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Marginal Deterrence When Offenders Act Sequentially

  • Tim Friehe

    (University of Bonn)

  • Thomas J. Miceli

    (University of Connecticut)

Marginal deterrence concerns the incentives created by criminal penalties for o enders to refrain from committing more harmful acts. We show that when offenders act sequentially, it is often optimal for the level of the sanction, not just the expected sanction, to rise with the severity of the act, even when enforcement is specific.

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File URL: http://web2.uconn.edu/economics/working/2014-09.pdf
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Paper provided by University of Connecticut, Department of Economics in its series Working papers with number 2014-09.

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Length: 9 pages
Date of creation: May 2014
Date of revision:
Handle: RePEc:uct:uconnp:2014-09
Contact details of provider: Postal: University of Connecticut 365 Fairfield Way, Unit 1063 Storrs, CT 06269-1063
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Web page: http://www.econ.uconn.edu/

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  1. Stigler, George J, 1970. "The Optimum Enforcement of Laws," Journal of Political Economy, University of Chicago Press, vol. 78(3), pages 526-36, May-June.
  2. Wilde, Louis L., 1992. "Criminal choice, nonmonetary sanctions and marginal deterrence: A normative analysis," International Review of Law and Economics, Elsevier, vol. 12(3), pages 333-344, September.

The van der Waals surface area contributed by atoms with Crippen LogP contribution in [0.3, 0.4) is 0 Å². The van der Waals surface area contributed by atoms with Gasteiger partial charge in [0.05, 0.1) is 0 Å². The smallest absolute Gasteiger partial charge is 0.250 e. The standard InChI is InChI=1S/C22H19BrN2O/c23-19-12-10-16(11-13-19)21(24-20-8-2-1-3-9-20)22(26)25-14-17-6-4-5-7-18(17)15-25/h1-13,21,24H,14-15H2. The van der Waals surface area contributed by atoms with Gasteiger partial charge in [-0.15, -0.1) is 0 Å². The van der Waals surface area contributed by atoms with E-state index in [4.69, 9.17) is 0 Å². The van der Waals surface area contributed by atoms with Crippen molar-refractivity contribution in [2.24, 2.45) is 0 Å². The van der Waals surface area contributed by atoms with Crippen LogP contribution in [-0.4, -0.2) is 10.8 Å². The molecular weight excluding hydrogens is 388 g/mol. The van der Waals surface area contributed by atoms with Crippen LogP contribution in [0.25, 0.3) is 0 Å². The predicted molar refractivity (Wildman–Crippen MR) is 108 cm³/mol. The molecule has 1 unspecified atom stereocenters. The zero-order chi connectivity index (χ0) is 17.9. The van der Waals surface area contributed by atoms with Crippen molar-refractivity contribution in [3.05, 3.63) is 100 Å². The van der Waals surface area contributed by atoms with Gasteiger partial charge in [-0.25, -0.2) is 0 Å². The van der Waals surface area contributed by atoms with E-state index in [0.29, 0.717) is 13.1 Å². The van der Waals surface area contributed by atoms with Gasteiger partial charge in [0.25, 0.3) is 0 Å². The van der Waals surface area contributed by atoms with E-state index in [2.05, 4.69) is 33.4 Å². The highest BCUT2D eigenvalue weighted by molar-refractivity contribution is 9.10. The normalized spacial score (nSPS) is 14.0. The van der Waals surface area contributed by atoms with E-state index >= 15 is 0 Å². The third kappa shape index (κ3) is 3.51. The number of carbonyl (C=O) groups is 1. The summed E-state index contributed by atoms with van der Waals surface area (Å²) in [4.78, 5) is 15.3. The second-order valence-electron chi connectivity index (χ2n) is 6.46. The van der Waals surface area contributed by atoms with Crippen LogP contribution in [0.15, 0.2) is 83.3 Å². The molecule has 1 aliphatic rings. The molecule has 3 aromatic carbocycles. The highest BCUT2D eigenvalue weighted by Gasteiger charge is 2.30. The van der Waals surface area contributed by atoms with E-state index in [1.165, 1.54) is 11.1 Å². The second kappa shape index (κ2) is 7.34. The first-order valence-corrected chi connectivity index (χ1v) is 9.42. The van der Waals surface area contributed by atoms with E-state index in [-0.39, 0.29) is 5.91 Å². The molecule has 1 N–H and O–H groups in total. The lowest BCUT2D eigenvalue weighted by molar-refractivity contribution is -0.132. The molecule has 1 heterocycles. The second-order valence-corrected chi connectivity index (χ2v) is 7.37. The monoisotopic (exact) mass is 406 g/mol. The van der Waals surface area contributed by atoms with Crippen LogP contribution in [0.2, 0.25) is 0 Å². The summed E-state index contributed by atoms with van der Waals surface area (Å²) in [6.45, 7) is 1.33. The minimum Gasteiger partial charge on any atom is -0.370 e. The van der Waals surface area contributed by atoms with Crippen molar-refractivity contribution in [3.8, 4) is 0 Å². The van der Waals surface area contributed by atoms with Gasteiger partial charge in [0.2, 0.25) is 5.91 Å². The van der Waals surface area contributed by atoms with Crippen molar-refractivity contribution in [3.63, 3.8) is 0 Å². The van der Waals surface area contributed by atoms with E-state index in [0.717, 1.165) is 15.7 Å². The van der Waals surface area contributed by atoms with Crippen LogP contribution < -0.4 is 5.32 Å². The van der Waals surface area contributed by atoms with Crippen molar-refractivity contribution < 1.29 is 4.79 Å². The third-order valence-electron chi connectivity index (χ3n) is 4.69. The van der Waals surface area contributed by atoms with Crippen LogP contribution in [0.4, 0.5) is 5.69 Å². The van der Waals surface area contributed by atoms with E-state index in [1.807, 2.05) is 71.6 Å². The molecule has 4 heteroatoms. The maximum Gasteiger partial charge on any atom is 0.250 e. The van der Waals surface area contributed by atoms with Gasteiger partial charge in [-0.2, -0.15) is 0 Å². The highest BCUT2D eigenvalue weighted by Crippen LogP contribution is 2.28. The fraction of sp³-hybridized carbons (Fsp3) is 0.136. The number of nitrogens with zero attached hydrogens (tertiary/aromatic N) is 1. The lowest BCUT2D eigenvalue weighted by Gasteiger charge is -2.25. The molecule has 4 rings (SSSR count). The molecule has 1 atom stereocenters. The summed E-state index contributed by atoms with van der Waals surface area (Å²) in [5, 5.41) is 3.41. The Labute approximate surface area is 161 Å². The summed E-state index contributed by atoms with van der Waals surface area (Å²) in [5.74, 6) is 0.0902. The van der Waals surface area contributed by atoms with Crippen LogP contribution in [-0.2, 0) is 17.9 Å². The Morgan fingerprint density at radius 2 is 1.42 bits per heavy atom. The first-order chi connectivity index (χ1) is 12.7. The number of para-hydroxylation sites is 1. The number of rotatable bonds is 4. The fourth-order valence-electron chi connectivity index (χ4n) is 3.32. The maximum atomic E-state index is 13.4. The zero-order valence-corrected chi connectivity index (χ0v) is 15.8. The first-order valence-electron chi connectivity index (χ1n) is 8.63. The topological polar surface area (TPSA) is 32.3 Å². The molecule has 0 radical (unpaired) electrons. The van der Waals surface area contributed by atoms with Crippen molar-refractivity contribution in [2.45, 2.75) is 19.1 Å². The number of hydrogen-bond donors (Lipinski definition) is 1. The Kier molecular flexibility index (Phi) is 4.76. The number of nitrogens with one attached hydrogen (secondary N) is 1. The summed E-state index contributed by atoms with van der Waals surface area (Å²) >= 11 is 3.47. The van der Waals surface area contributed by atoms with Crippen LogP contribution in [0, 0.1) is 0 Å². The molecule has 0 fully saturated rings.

3. Spier, Kathryn E, 1994. "Settlement Bargaining and the Design of Damage Awards," Journal of Law, Economics and Organization, Oxford University Press, vol. 10(1), pages 84-95, April.
  4. Shavell, Steven, 1992. "A note on marginal deterrence," International Review of Law and Economics, Elsevier, vol. 12(3), pages 345-355, September.
  5. Friedman, David & Sjostrom, William, 1993. "Hanged for a Sheep--The Economics of Marginal Deterrence," The Journal of Legal Studies, University of Chicago Press, vol. 22(2), pages 345-66, June.
  6. A. Mitchell Polinsky & Steven Shavell, 2005. "The Theory of Public Enforcement of Law," NBER Working Papers 11780, National Bureau of Economic Research, Inc.
  7. Mookherjee, Dilip & Png, I P L, 1994. "Marginal Deterrence in Enforcement of Law," Journal of Political Economy, University of Chicago Press, vol. 102(5), pages 1039-66, October.
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